Being a Jennifer Caldwell Fund recipient allowed me to continue working with the University of Washington Center for Human Rights (UWCHR) researching immigration detention. From September 2020 to August 2022, I was part of a team within the UWCHR working on a quantitative social science project seeking to understand the impact of immigration detention capacity (bed spaces at nearby detention facilities) on local immigration enforcement practices such as the number of encounters, arrests, and removals. We are also interested in examining whether detention capacity impacts bond rates that people receive in immigration courts. In order to do this, we rely on ICE detention and enforcement data via Freedom of Information (FOIA) requests and bond hearing data via the Executive Office for Immigration Review (EOIR) database.
The first part of my job in this project was to address one of the challenges we ran into with the EOIR data—bond hearing locations are not directly linked to detention facilities. As we were only given information on the bond by the court at which the bond was set and not the facility where the person was detained at the time, I worked to link bond hearing locations with associated detention facilities as accurately as possible. Throughout the process, I worked closely with other members in the team and reached out to various experts (lawyers, non-profits, advocacy groups) in local areas to address questions and further challenges that arose from the mapping process. The completion of this part of the project helped the team move forward onto working on bond amounts and mapping bond amounts to facilities.
My next task with the project involved operationalizing detention capacity and getting the enforcement data ready so that we can use these variables in various regression models to answer our research questions. After I finished cleaning and wrangling various enforcement data (number of encounters, arrests, and removals), I worked closely with our project manager and another team member to construct different measures for detention capacity. This was a formidable task for the team as the various datasets we were working with were incomplete and aggregated at different geographical units. To get all the variables on the same unit level so that they can be used in regression, we went from a raw daily headcount of people detained at different facilities to average headcounts for different time units. Utilizing known facility capacity, we then constructed data on available bed space. These measures allowed us to move onto the next part of the project, which was to run our models.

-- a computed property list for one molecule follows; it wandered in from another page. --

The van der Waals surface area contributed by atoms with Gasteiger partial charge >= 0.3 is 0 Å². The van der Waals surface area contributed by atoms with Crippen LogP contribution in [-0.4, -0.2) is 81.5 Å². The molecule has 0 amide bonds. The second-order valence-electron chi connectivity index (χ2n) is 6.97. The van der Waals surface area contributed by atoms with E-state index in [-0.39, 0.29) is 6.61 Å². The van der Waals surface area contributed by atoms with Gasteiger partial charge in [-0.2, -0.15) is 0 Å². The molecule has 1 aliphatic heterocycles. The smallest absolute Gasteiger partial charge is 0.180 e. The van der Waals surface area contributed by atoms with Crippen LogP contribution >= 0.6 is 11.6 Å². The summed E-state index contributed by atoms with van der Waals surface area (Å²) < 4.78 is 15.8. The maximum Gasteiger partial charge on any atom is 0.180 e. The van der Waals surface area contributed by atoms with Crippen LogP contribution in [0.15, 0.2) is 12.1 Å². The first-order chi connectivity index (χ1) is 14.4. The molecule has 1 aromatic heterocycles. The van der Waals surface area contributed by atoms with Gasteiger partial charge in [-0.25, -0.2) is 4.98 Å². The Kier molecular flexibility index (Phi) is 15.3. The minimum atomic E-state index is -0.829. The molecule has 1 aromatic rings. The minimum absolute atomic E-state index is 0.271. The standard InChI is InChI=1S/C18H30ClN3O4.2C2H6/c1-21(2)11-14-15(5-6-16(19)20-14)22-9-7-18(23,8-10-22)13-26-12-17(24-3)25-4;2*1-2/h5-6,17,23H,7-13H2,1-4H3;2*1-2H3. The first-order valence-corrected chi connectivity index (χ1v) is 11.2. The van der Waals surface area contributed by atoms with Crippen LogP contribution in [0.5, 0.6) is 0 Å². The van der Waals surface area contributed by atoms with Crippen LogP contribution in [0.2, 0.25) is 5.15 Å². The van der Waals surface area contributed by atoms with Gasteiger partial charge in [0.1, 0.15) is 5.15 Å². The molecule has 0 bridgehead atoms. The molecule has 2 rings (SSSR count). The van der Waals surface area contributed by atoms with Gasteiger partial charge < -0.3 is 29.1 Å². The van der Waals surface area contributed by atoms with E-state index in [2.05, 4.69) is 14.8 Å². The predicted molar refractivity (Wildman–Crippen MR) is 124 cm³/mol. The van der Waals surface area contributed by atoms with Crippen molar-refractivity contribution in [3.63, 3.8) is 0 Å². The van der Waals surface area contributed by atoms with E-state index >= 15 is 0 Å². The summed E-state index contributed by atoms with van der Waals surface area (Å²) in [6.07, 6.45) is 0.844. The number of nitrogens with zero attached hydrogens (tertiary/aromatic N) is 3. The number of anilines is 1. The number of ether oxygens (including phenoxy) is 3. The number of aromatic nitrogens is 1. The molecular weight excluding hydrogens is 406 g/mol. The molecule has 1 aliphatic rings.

My final task was to set up the statistical models needed to test our hypotheses using R, a popular data science programming language. As we have an enormous panel dataset with very complex structure, my team and I spent time consulting with various experts on statistical modeling at the UW. I assisted the team with running diagnostics testing on the data to identify trends, lags, and cycles that would determine the type of modeling needed. Finally, I set up some templates for different panel data modeling techniques and helped with interpretation of our initial results.
I felt very lucky to have been a part of this project at UWCHR as it was a tremendous learning experience. Not only was I able to do meaningful work with real life impacts, I had multiple opportunities to engage with experts and advocacy groups outside of the UW to learn about the work being done outside of academia. Additionally, I was able to hone my research skills including data cleaning, coding, and workflow management. It has been a privilege working with such a committed group of researchers in a supportive and inspiring place like UWCHR.